I really like mermaids. Or, more to the point, I really like two particular mermaid movies.
I think the connection we oddballs have with mermaids is to do with their split nature. Shakespeare describes men as having “One foot in sea, and one on shore, to one thing constant never” and mermaids are the same. They get to experience the best of both worlds… and then they have to make a choice. Usually love is involved. In the case of Hans Christian Andersen’s original Mermaid, she chooses love and is rewarded with death. No boyfriend, no soul, do not pass go, do not collect two hundred pounds. As Ursula the Sea Witch so articulately puts it in The Little Mermaid, “Life’s full of tough choices, innit?”
Ron Howard’s naive and cockle-warming Splash (1984) and the frankly flawless The Little Mermaid (1989) are more closely connected than they may at first seem. For starters, both movies technically belong to Disney. The screenplay for Splash was, in fact, the reason why Disney invented Touchstone, so that they could make a PG film which features the concept of Daryl Hannah’s lady lumps without marring the good Disney name. The Little Mermaid was made several years after Splash, and therefore is understandably influenced by it on some level, even if the influence is Disney’s willingness to do something different. For example, a willingness to design Ariel’s character slightly differently from the blonde, buxom stereotype Madison is so close to.
So, in the interest of fairly comparing the two, I have cunningly devised several criteria: Love, Leg Envy, La-la-la-la-la-la-las (stay with me), Leading Ladies and the Last Scene.
As far as I’m concerned this is always the most important ingredient in a film and neither of the flicks in question disappoint on this front. Tom Hank’s watery-eyed portrayal of Allen Bauer, a man who finds himself deeply besotted when he comes into contact with his dream girl is just lovely. Both he and Ariel harbour a crush-like affection for their leading significant others, and this affection then grows into a romance which defies all odds. For me, The Little Mermaid is the ultimate love story.
- Leg Envy
Both mermaids have a fascination with what they don’t naturally have; legs. Madison is given a glass dome by Allen which contains two mechanised dancers. Similarly, in the “Part of Your World” sequence, Ariel is shown rolling her eyes longingly towards two wind-up dancers which she has salvaged and hidden in her grotto. Subsequently, the idea of dancing, especially dancing with a dishy man, is idealised. The fulfilment of this wish is seen most satisfyingly in the ice skating scene in Splash, where Madison and Allen -take to the ice together. I always find this scene especially tear-enticing because of the moment when Allen clocks an older couple who are skating together and realises that, if Madison can’t stay with him, he will never experience growing old with the woman he loves. Equally satisfying however, is when Ariel finally gets to dance with Prince Eric in the ‘Tour of the Kingdom’ sequence in The Little Mermaid. This scene is especially complimented by Menken’s amazing score. I would argue that both films are even on this point.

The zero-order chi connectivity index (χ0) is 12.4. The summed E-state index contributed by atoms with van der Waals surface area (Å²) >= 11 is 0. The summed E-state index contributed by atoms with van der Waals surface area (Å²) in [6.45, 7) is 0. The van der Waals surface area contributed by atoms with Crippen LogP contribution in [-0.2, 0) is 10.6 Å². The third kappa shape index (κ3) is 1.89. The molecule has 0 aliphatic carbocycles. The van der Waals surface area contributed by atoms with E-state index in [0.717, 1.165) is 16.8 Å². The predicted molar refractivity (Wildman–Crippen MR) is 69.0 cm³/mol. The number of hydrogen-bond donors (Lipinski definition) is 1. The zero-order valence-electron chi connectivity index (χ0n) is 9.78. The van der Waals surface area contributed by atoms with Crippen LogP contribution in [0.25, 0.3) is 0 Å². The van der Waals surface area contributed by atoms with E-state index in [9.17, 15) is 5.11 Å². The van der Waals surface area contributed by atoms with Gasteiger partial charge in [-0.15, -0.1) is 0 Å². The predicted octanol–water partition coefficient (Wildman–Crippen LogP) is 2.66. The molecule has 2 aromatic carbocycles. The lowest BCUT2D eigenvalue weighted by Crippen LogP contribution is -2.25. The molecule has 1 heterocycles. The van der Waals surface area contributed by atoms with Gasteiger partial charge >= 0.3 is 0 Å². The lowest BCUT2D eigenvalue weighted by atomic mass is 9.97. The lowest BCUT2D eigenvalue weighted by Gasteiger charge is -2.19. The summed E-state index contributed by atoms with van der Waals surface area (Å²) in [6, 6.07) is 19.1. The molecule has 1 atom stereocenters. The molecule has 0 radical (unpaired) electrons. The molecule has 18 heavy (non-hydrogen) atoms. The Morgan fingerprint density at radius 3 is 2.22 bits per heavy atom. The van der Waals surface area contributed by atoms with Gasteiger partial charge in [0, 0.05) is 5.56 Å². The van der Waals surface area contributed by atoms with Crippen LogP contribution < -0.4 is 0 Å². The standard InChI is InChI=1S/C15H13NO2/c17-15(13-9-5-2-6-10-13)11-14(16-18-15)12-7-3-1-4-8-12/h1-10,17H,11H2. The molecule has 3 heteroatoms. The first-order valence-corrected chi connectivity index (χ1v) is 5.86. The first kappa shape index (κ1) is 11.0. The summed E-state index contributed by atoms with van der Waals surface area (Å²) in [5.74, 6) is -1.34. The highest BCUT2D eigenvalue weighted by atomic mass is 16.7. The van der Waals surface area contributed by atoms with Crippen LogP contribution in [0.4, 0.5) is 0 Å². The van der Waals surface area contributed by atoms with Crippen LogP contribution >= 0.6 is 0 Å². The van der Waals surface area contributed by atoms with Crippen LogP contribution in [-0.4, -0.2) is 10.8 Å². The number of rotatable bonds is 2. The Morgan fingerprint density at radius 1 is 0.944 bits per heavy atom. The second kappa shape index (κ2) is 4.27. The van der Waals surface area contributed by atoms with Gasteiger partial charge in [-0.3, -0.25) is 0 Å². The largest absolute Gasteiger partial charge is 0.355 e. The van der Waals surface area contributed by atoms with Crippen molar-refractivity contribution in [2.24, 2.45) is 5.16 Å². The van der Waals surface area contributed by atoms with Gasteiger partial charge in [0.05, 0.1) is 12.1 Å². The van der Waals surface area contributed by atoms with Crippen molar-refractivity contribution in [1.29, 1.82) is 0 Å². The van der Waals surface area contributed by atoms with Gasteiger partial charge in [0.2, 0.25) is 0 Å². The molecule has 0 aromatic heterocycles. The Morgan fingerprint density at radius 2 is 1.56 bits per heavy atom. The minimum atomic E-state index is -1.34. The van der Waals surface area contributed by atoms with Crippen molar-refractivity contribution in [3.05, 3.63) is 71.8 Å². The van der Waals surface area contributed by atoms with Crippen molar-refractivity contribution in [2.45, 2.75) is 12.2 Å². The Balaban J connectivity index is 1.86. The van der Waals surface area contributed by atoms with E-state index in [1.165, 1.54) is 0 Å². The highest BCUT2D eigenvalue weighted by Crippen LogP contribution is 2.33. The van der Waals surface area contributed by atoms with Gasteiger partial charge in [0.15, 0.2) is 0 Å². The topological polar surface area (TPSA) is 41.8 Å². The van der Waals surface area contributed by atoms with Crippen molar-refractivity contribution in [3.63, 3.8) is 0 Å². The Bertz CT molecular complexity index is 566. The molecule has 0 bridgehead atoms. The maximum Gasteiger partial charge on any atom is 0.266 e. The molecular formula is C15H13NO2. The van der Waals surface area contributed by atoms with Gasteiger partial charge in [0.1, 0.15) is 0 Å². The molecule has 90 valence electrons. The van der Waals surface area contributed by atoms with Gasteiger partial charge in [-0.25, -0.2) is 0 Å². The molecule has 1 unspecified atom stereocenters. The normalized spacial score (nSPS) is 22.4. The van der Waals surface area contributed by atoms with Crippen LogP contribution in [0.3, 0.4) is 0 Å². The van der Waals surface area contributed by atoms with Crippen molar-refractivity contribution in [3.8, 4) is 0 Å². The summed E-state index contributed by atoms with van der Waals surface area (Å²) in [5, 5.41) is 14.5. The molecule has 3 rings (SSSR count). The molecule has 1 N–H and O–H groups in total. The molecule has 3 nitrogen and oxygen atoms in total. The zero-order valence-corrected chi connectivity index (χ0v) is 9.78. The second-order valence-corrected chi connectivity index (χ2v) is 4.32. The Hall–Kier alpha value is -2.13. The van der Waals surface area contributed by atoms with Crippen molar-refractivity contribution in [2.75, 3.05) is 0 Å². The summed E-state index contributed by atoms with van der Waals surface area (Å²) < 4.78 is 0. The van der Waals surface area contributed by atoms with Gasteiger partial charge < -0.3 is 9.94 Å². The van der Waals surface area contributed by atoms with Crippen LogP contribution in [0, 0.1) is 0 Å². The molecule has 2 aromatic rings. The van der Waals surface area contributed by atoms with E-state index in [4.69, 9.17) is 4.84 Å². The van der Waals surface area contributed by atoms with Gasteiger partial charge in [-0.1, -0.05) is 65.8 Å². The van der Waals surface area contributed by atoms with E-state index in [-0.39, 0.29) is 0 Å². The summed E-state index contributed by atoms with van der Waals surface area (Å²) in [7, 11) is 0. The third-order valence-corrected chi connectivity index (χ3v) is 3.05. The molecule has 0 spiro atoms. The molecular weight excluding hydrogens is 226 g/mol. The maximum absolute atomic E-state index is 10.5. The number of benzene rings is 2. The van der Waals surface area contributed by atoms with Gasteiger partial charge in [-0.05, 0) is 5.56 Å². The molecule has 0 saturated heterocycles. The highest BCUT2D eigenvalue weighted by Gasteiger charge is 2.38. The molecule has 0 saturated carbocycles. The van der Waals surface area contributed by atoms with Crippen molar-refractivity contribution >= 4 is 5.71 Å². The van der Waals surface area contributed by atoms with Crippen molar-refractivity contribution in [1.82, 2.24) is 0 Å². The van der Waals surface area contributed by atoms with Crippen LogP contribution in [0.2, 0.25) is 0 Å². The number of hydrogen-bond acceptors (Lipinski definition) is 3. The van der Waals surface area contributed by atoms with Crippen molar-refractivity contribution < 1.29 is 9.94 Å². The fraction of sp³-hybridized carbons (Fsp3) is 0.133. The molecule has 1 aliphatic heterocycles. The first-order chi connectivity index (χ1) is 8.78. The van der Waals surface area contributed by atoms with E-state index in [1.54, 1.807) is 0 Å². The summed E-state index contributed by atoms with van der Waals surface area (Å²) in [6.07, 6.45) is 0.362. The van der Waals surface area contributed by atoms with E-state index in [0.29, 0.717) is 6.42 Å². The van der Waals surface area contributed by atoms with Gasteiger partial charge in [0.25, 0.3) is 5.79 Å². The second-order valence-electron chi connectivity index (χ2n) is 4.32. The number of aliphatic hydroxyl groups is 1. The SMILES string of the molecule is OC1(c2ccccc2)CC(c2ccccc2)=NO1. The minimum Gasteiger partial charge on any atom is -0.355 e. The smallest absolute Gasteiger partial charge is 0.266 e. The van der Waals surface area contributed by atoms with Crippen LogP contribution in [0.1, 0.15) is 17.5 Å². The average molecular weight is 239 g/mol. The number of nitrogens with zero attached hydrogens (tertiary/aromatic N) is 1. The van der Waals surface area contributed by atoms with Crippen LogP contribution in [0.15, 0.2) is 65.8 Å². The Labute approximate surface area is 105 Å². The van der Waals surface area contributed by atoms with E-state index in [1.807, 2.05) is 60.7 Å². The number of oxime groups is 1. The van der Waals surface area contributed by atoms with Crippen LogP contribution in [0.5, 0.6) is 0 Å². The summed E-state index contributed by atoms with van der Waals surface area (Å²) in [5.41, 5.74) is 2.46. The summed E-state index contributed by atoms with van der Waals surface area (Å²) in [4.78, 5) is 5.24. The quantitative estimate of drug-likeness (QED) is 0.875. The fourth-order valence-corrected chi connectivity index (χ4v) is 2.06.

There are some surprising little moments, where the score of both films feel rather similar. Ultimately though, there’s just no contest; The Little Mermaid was always going to win this one. The Disney musical double-act of Howard Ashman and Alan Menken are undefeatable and songs such as “Part of your world”, “Under the sea” and “Kiss the girl” are popular the world over.
- Leading Ladies
In both cases, the lady makes the first move. Madison and Ariel have both made some kind of time sensitive deal in order to pursue the man of their dreams and both are subsequently quite forceful in pursuit of their chosen male. In addition to this, both show such watchable child-like wonder at the new land-based worlds they experience. In my view, Madison has the slight advantage in this category. When faced with the concept of eating a crab, Ariel is spared, Sebastian has escaped. Madison, however, grabs that lobster with both hands and bites her way straight through the shell. Now that’s a dinner-date.
- Last Scene
In the finale of The Little Mermaid, Ariel bids her dad and her sisters farewell in order to be with the man of her dreams, the gorgeous Prince Eric. In Splash, Allen leaves his land-based brother and leaps into the water to be with Madison forever. Good for him; even if the concept of being vivisected by curious scientists might have been a contributing factor. Allen Bauer scores another win for Splash.
So there we have it. The scores are even. The Little Mermaid is one of my favourite films of all time, and the experience of seeing it at the cinema is also my first memory (which dates me). It is a crucial part of the canon of classic animated Disney musicals, it signified a major comeback for the company and it has a lot of heart. The voice acting is wonderful across the board (Pat Carroll as Ursula is a particular favourite, and no one but Jodi Benson could do Ariel). Splash, however, remains a fond favourite, and is probably in my top three Tom Hanks films (alongside Big and the incomparable Mazes and Monsters). It features some impressive mermaid-transformation special effects, as well as a great performance from John Candy as Freddie Bauer, Allen’s brother, noteworthy in particular for the line he delivers in Swedish.